What can I do?

First, remember that people who are objectified respond in different ways.  Some, particularly those with a history of sexual violation, may be deeply impacted by an instance that another person might consider a nuisance.  You can respect each person’s unique response and offer support accordingly. 

Second, remember that the impact of objectification extends far beyond the people targeted to the entire community. Just as the ones objectified have varying responses, so do those in our community.

Third, remember that demonizing the people who acted in ways that objectify others is a form of objectification in and of itself.  Holding people accountable for these attitudes and actions is appropriate.  

This is a deep topic and we will be exploring more facets of this issue over the next several weeks.

Be kind to yourself and others, breathe and let us know if you need anything.

Terri and Lisa

If there is a topic you would like us to blog about, just let us know.


Monday, September 14, 2015

Challenging Unkind Behavior

Do you ever read a rant about a dancer on Facebook?  Have you overheard dancers at a show commenting negatively about others?  Have you ever been to a bellydance event where there was clearly an "in" group who were not friendly to dancers unless they were "important"?  How do you feel about challenging these behaviors when you see/hear/read them?  How do you decide when challenging the unkind behavior is better than ignoring it?

In this blog, I am going to talk about challenging unkind behavior in the dance community by applying some ideas from research on bystander behavior and confronting racism.  Our ultimate goal is to respond to unkind behavior in such a way that the other person can hear our feedback.  This isn't always easy to do and getting better at it is a process.

Initially, we may find that we are only able to identify unkind behavior (our own or someone else's) after the fact, maybe because someone else points it out to us.  Eventually, we are able to recognize the behavior at the time it occurs. Ultimately, we want to be able to decide the best way to respond at the time the behavior occurs. Sometimes this means choosing to respond later in private.   Sometimes it means responding immediately.

So how do you respond?

Discussion Tips for Challenging Unkind Behavior:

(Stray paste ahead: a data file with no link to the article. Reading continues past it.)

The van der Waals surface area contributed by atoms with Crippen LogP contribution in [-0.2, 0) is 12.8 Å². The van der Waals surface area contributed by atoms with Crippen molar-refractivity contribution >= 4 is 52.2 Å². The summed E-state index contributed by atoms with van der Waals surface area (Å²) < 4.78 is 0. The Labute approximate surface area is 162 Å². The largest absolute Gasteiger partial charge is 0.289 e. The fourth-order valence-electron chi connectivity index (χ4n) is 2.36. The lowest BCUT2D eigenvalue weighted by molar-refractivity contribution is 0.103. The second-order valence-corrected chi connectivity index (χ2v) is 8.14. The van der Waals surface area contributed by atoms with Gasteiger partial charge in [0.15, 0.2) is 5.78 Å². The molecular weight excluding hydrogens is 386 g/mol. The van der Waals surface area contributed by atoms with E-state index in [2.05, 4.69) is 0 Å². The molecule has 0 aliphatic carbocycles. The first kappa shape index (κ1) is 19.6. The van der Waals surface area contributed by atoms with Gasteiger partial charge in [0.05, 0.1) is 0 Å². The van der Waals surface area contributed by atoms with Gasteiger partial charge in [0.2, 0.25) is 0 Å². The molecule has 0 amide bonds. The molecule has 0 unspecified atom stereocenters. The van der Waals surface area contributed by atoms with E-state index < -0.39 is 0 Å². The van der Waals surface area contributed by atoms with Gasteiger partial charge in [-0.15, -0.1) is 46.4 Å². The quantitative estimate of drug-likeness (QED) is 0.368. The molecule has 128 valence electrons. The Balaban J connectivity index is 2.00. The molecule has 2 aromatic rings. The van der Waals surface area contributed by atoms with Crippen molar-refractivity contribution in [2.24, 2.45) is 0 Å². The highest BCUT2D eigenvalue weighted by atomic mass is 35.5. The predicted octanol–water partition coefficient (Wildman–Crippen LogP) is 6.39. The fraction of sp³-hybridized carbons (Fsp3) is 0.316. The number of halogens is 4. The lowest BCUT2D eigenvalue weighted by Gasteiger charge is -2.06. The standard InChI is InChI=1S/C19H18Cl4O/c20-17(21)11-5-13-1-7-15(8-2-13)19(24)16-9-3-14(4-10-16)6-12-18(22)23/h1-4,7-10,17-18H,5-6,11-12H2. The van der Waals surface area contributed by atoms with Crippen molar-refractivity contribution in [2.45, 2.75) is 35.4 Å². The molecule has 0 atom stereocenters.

Discuss the person being disparaged in the context of your relationship to them
    Mary is an ATS(R) dancer from my community.  She may not have a lot of skill, but she is kind and friendly and really eager to learn.

ATS(R) Homecoming 2015 was a great example of a supportive dance environment
Picture of Terri's veil workshop

Ask questions (statements can generate resistance, questions invite conversation)
    Why do you say that?  How much do you know about the situation?

Consider planting a seed rather than needing instant resolution
    I have been thinking a lot lately about how I interact with other dancers in our community and part of that is not staying in conversations that are (or could turn) negative.  I would love to tell you about my thoughts sometime if you are interested.

Appeal to the person's best self
    I'm surprised to hear you say that because I have always thought of you as a person who was very supportive/kind.

My daughter sleeping on the floor with her dog who was too old to jump on the bed anymore.
It was years ago but this was the sweetest picture I could find.
We all have that kindness inside.

Talk about how it makes you feel (telling them how to behave- what to do or not to do- can be disputed, but how you feel cannot)
    It makes me uncomfortable to hear you say that/ to talk about this/ to read this.

Approach the person with respect rather than self-righteous indignation
    I know how tempting it is to vent about _____ because I struggle with it also, but we made a commitment not to talk negatively about others and we have to help each other stick to that promise.

In the past when my behavior has been challenged, I was much more open to the feedback when the person talked to me like I was a good person who just had a lapse in judgement.  Think about the ways you would be most open to hearing this kind of feedback and try to follow the Golden Rule (Do unto others as you would have them do unto you.)

Good luck and don't hesitate to touch base with Terri or I if we can help you problem-solve about a specific situation.